It was standing room only April 21 for the debut and dedication of Walter Hood’s new public art project for the city of Nashville.
Witness Walls is a commemorative sculpture celebrating the civil rights movement in Nashville during the 1950s and 1960s. After public school desegregation began in 1957, students from the city's predominantly black universities led the way in nonviolent protest with diner sit-ins and participation in Freedom Rides.
About 250 attended the ceremony, which was indoors in Metro Council Chambers due to rain.
Hood, along with Mayor Megan Barry and Metro Arts Director Jennifer Cole shared remarks. Rev. Dr. Kelly Miller Smith Jr. gave the invocation. Dr. Matthew Walker III, son of Freedom Rider Matthew Walker Sr., gave remarks honoring Nashville's civil rights veterans. Pastor Ernest "Tex" Thomas closed with prayer.
The Metro Arts Commission hired Hood, a Berkley, Calif., area artist and landscape architect whose sculptural work appears in cities across the country, to create the piece. Hood’s work often represents themes of social justice.
Photo: Stacey Irvin
“This project came about after several of the original Freedom Riders from Nashville approached the city about honoring Nashville’s sometimes-forgotten civil rights past,” said Anne-Leslie Owens, public art project manager for the Metro Nashville Arts Commission. “They pointed to Nashville’s leading role as the first Southern city to integrate its public lunch counters and to the Nashville students responsible for bravely continuing the Freedom Rides,” she said.
“We worked closely with the staff of the Nashville Public Library’s Civil Rights Room and civil rights veterans who have provided valuable feedback to Mr. Hood,” Owens added.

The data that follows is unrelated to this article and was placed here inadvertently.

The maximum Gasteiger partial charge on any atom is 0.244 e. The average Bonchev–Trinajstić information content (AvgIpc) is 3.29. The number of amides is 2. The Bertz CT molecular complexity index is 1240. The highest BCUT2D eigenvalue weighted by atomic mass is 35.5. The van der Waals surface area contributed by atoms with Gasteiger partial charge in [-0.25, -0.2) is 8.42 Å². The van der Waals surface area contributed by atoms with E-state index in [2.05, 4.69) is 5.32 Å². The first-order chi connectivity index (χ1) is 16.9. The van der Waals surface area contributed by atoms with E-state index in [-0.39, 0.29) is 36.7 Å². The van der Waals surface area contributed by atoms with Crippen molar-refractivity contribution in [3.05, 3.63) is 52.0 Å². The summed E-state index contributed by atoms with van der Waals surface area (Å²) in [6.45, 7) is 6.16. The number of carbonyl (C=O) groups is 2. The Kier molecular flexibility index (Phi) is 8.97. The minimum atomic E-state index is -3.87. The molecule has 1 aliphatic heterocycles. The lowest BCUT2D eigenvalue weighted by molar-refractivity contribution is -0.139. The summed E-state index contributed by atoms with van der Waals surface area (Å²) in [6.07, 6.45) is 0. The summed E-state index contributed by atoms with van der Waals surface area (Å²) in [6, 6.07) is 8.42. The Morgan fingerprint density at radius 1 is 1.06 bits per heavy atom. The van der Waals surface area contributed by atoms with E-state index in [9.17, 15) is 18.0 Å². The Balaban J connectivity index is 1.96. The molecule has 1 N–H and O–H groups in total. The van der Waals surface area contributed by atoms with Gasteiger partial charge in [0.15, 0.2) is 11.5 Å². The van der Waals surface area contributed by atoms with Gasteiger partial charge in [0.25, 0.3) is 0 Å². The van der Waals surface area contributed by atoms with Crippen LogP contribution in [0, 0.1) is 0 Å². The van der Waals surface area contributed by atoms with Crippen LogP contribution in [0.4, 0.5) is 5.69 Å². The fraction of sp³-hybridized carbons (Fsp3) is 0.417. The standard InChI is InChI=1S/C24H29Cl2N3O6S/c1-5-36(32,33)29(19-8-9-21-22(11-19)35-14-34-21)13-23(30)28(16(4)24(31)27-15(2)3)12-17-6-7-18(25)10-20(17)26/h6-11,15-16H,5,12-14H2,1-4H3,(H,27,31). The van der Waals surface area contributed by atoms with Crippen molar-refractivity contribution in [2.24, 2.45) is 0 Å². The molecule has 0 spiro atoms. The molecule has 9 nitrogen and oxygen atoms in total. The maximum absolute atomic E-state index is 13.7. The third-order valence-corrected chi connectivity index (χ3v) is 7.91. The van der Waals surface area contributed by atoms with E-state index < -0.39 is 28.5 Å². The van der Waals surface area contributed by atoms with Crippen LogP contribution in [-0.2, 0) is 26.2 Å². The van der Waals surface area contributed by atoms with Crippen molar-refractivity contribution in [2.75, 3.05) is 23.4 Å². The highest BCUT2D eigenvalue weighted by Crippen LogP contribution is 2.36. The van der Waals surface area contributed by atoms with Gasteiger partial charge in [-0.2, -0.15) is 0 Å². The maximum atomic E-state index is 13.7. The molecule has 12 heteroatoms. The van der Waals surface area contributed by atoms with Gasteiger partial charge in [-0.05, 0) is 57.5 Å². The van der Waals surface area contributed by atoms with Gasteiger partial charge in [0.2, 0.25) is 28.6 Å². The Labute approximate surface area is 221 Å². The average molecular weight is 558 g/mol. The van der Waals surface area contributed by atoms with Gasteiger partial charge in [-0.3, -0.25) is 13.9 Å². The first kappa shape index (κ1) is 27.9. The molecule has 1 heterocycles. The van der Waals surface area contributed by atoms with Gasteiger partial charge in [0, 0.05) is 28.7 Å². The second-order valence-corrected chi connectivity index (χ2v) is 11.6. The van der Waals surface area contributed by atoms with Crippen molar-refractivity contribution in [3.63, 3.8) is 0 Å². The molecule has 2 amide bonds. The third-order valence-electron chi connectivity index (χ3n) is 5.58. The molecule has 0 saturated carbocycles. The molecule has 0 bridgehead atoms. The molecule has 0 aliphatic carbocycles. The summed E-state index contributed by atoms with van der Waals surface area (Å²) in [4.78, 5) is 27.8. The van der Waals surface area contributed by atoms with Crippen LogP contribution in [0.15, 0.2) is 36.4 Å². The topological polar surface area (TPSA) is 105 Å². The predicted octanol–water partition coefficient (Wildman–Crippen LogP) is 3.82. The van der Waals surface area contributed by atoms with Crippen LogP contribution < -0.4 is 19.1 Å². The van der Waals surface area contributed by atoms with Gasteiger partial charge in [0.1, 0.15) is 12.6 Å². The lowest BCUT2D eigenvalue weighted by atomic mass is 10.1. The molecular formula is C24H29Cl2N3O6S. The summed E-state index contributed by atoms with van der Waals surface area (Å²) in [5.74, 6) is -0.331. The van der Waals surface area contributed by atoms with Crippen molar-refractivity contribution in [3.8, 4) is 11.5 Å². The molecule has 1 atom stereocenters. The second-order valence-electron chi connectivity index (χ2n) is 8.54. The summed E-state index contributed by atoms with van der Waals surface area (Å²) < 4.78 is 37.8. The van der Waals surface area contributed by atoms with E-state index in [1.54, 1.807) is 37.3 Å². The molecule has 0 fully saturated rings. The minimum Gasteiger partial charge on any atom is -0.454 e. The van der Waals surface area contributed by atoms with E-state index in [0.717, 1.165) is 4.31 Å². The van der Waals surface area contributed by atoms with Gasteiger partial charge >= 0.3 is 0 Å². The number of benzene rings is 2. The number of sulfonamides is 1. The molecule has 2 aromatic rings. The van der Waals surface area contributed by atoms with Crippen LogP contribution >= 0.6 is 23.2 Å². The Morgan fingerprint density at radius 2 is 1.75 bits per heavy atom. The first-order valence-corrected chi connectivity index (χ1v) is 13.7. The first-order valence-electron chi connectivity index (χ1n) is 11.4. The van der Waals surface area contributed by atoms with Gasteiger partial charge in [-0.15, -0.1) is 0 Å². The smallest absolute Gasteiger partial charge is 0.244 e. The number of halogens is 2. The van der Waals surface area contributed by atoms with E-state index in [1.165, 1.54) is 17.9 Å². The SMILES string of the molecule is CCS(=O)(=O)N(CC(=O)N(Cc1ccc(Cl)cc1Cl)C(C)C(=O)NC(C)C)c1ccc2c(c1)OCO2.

Located on the west side of the Metro Nashville Courthouse, Witness Walls is steps away from the site of the silent march that took place on April 19, 1960, in which Mayor Ben West declared that lunch counters should not be segregated.
While there are buildings and markers representing key civil rights moments in Nashville, Hood’s work is the city’s first public artist piece.
Unlike traditional large historical displays, Witness Walls isn’t a chronological visual lesson. Similar to Classical-era friezes, Hood weaved together on concrete walls a juxtaposition of images of music of the period with emotionally expressive people marching, protesting and walking to school.
In addition to honoring the people who fought for racial equality in the city, one goal of the project is to continue the open dialogue about social justice and equity in the community.
In support of Witness Walls, Metro Arts and One Voice Nashville launched a podcast series, “My Witness,” in which Metro high school students interviewed civil rights veterans. They are available, along with lesson plans for teachers related to the topic, on the website www.witnesswalls.com.
Cover photo credit: Jen Cole